I am sat in a beautiful square in Dubrovnik nearing the end of my seven day holiday. I always tell those in my department and new starters that this half term is the most important holiday to get away. With two long terms either side and the nights drawing in coupled with poor weather, terms 1 and 2 can be hard. Having also lost my summer to an operation, getting away was even more important.
Term 1 was the hardest term yet and in my head it should have been the easiest. Having started at the academy 2.5 years ago when the GCSE results were 44% I honestly thought when the results came in this year at 63% that the hardest part was over. Yet In their wisdom, the government decided to change the English curriculum all in one go. All the hard work, all the graft to improve outcomes had come into fruition with fantastic results but the foundations I had created to stabilise the department had now been ripped away and I found myself back at square one with three new curriculums to plan. We had a few months to prepare for this – nowhere near long enough and so, collectively, as an English body, it has been an upward struggle. For me the most poignant moment of this struggle is when I woke up at 3am one morning to plan and found to my astonishment that four other English teachers were up having not gone to bed. A system close to crisis point and me close to breaking point.
Breaking point is an unusual place to me. I’m positive. I graft – I’m definitely not afraid of graft having taken two inadequate faculties to good outcomes but there is a part of me that is exhausted at having to start all over again and this term, my positivity left me. I hated this because I don’t operate from a negative place and so I began to resent what I felt the profession was turning me into. How could I love something and hate it in equal measure at the same time? Thoughts of Italy have flooded my mind, returning to the place where my heart is and where it was possible, every day to experience the elusive work life balance that we can only talk of in England. Yet despite my own personal misery, I feel compelled to see the job through, for better or worse etc etc.
So what has going on holiday allowed me to do about this situation I find myself in?
- Have a break. Having lost the summer to an operation, I didn’t relax so going into term 1 I hadn’t rested and resting is important for both the body and the mind. It allows a clarity of mind and a rejuvenation to feel energised to tackle whatever comes your way.
- I say this often but I really don’t take good care of myself. During term time I don’t eat breakfast, I eat crappy food and sleep for about 6 hours. It’s amazing how differently you can feel when you do all of the above.
- I don’t read enough. I always tell myself I must read more and I never do. From Monday I am back to travelling by bus because my partner in driving crime has left so I will have more time to read. This is a great feeder for the mind.
- I did this crazy thing when I got my money from exam marking – I booked up every single Saturday until the end of November. Now this has both a positive and negative side. Positively I have seen great shows – Memphis, Priscilla; been to the Tate; learnt and networked at Researched and TLT15; visited my parents and more. The downside is that this means there is no down time because Sunday becomes work day and so resting doesn’t happen. I now to need to think of booking something every fortnight instead in order to get the balance back and rest more often.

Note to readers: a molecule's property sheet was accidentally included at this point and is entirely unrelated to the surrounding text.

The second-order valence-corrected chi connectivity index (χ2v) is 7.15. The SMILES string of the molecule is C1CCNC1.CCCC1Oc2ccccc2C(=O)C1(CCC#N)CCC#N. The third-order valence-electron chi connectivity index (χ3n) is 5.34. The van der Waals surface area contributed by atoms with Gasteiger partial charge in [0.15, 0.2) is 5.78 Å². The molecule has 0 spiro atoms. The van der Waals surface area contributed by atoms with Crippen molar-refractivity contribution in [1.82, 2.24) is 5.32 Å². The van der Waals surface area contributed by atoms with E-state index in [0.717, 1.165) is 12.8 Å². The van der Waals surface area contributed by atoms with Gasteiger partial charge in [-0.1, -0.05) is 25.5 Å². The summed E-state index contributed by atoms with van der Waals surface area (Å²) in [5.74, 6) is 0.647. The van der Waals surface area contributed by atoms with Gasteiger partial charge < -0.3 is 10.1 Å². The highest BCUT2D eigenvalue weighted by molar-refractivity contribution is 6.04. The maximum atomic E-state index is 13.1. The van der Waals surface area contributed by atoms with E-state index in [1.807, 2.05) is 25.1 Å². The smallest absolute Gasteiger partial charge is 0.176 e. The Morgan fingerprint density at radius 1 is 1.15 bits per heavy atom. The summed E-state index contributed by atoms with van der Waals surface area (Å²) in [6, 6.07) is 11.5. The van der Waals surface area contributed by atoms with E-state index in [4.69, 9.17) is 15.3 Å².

And then school, what can I do about school?
- I have some great, wonderfully positive people in the department. Instead of worrying about those who are less positive, I need to focus my energy on those who are keen and enthusiastic and genuinely want to make a difference. As HOF, we can spend too much time on the drainers which ultimately means we become drained which is not healthy for our state of mind and our own well-being.
- Let go. For the past two years I have done the KS4 planning. I’ve done it – not as a directive – the department haven’t had to follow it but because it’s been there, they have and is has led to complacency and laziness. And, this year, with everything changed, I can’t keep planning for everyone. It isn’t sustainable. Yet I tried to take a step back last term and the week I did, nearly everyone was in tears unable to cope. However, I know that if we are to develop, the stabilisers need to come off and I need to stand my ground and people need to do their own planning which means I can’t freely share mine. This is going to be a challenge because my first instinct is always to want to help people. Some people’s planning is not yet strong and so I have to breathe and accept that this is the case and train and work with staff to improve everything one step at a time.
- Think of myself more. I am a selfless HOF. I put everyone and their wives before myself. There is one member of staff I have invested heavily in – time, care, support only to have her hand in her notice a week ago. I feel let down but it is a great lesson for me to learn because you can’t keep everyone happy all of the time no matter how hard you try and accepting this, considering the amount of time I invest in staff versus the amount of time I invest in myself, is quite the challenge but will, ultimately, make me a better HOF. I need to ensure I keep myself happy too.
- Find my positivity again. Learn to love my job again. I have 4/5 great classes. I have some really positive people in my team. I have a very supportive SLT. I just NEED to believe I can get through this government induced nightmare and come out the other side stronger.